Academic journal article Atlantis, revista de la Asociación Española de Estudios Anglo-Norteamericanos

"I Have Always Been a Writer": An Interview with Evelyn Conlon

Academic journal article Atlantis, revista de la Asociación Española de Estudios Anglo-Norteamericanos

"I Have Always Been a Writer": An Interview with Evelyn Conlon

Article excerpt

Irish novelist and short story writer Evelyn Conlon was born in Co. Monaghan and lives in Dublin (1). She is an elected member of Aosdana, the Irish artists' association. Conlon has been writer in residence at University College Dublin and in colleges around the world and has a deep interest in Australia, where she lived in the early 1970s. There she held a variety of jobs and became besotted by the landscapes of rural Australia.

Conlon has published three collections of short stories, My Head is Opening (1987), Taking Scarlet as a Real Colour (1993) and Telling: New and Selected Short Stories (2000), and four novels. The short stories are widely anthologized and translated. Conlon's novels deal with social and political dilemmas. Stars in the Daytime (1989) and A Glassful of Letters (1998) related the lives, loves and hates of women and girls of the Irish diaspora. Skin of Dreams (2003), shortlisted for Irish novel of the year, dealt with the story of Harry Gleeson, who was sentenced to death row for the murder of a woman, a crime he did not commit. Gleeson recently received a posthumous pardon. Conlon is currently working on a new collection of short stories, but her most recent publication was a novel, Not the Same Sky (2013), which focuses on Irish Famine orphans of the 1840s and earned her the title of Australia's newest Irish novelist. The diary-like Not the Same Sky draws on her Australian experience and narrates the moving story of over 4,000 Irish girls aged between fourteen and twenty, victims of the famine, who were shipped to Sydney to work as domestic servants. Conlon's work, whether short story or novel, is suffused with originality and humour and she is brilliant at deploying many of the rhetorical strategies of the satirical apparatus, namely, irony and wit.

The following interview took place on October 13, 2014, at her home in Dublin, during my visit as a Scholar at the National University of Ireland, Galway (NUI Galway), where I was researching Irish Literature and Culture.

Melania Terrazas: Evelyn, thank you very much for meeting me. I'd like to start with some general questions before I focus on your literary production. I have read that you moved from job to job and place to place between 1972 and 1975 before dedicating yourself to writing full-time. (2) When and how did your writing adventure start? And how have your experiences affected your writing?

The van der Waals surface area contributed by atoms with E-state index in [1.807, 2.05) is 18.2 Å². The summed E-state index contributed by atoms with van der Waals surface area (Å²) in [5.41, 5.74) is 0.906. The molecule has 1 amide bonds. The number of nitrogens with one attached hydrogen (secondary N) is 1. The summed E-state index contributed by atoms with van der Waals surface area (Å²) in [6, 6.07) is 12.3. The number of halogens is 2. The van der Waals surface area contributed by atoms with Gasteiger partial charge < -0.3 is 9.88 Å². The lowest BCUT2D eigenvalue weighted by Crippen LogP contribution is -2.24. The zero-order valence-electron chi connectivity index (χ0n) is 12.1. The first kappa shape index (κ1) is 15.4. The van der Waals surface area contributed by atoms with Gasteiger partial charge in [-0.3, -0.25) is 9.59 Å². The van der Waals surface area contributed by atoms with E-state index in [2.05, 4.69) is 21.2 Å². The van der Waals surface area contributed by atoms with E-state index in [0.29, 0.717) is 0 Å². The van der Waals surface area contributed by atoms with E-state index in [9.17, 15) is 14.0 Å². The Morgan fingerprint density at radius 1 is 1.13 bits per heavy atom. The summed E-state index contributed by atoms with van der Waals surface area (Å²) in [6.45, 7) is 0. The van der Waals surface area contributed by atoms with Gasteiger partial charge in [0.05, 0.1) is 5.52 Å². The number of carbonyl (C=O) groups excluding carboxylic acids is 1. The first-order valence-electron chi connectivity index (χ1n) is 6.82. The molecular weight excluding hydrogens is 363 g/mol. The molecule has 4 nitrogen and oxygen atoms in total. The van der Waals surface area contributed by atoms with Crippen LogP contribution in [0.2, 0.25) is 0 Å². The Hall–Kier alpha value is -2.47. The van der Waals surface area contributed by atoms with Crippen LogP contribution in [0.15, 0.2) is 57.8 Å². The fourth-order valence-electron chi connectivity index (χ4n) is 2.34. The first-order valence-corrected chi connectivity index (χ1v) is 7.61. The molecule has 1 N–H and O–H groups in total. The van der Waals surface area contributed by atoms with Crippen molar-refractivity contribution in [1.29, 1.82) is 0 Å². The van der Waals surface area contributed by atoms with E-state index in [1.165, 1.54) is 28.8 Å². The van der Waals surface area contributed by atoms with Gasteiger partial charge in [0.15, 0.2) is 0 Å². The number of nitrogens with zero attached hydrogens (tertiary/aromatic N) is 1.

Evelyn Conlon: I went to Australia in 1972 by ship and over a period of three years did a lot of travelling around the country. I did all sorts of jobs, learned some things about life. But before I left I had already had a short story published in New Irish Writing, one of the main Irish newspapers. Funny I cannot remember sending it in. Then I had another one published there. It is an interesting question. I have always been a writer. I think that when I was about nine, I decided that that was what I wanted to be. But, of course, I didn't know what it meant. It was a gradual thing from then, a difficult thing, because I certainly didn't come from a background in which there were people who were writers. But then, who does? I do think that there are extra difficulties for writers who are women. After returning from Australia, I took part in a National Writers Workshop in the early eighties with Eavan Boland. She said an interesting thing; that the young man will say, "I want to be a writer, I am going to be a writer," but it often takes the young woman much longer for her to say "that is what I am." And so it was with me. I was a writer before I would say that I wanted to be one. Even when I was doing all sorts of odd jobs, I was really just working to live and longing to get back to writing about what I felt was going on around me, about what I was seeing. After I had those short stories published, before I was twenty, I really wanted to tackle things about women in Ireland. And I felt that I couldn't do it, I didn't have the nerve. …

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